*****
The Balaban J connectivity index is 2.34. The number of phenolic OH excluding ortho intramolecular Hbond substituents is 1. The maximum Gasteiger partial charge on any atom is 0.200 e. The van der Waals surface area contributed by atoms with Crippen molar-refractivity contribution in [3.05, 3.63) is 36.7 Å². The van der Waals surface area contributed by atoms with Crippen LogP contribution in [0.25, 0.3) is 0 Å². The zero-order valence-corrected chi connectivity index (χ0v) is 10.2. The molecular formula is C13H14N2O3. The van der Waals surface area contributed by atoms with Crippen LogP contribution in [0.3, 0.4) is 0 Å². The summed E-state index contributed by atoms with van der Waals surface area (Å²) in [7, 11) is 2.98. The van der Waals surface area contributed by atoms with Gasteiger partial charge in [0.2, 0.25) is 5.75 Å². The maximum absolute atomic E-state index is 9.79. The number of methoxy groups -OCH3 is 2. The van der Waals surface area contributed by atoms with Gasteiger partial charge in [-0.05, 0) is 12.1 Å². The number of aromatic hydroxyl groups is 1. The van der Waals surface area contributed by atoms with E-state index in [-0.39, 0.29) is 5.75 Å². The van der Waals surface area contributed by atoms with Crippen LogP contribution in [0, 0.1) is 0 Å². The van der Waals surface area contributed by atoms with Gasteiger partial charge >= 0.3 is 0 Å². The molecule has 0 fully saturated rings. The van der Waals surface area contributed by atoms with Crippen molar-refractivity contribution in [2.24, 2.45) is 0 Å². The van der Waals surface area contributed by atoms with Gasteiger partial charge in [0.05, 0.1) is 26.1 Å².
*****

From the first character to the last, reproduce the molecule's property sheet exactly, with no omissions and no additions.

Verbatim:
The Balaban J connectivity index is 2.34. The number of phenolic OH excluding ortho intramolecular Hbond substituents is 1. The maximum Gasteiger partial charge on any atom is 0.200 e. The van der Waals surface area contributed by atoms with Crippen molar-refractivity contribution in [3.05, 3.63) is 36.7 Å². The van der Waals surface area contributed by atoms with Crippen LogP contribution in [0.25, 0.3) is 0 Å². The zero-order valence-corrected chi connectivity index (χ0v) is 10.2. The molecular formula is C13H14N2O3. The van der Waals surface area contributed by atoms with Crippen LogP contribution in [0.3, 0.4) is 0 Å². The summed E-state index contributed by atoms with van der Waals surface area (Å²) in [7, 11) is 2.98. The van der Waals surface area contributed by atoms with Gasteiger partial charge in [0.2, 0.25) is 5.75 Å². The maximum absolute atomic E-state index is 9.79. The number of methoxy groups -OCH3 is 2. The van der Waals surface area contributed by atoms with Gasteiger partial charge in [-0.05, 0) is 12.1 Å². The number of aromatic hydroxyl groups is 1. The van der Waals surface area contributed by atoms with E-state index in [-0.39, 0.29) is 5.75 Å². The van der Waals surface area contributed by atoms with Crippen LogP contribution in [0, 0.1) is 0 Å². The van der Waals surface area contributed by atoms with Gasteiger partial charge >= 0.3 is 0 Å². The molecule has 0 fully saturated rings. The van der Waals surface area contributed by atoms with Crippen molar-refractivity contribution in [2.24, 2.45) is 0 Å². The van der Waals surface area contributed by atoms with Gasteiger partial charge in [0.05, 0.1) is 26.1 Å².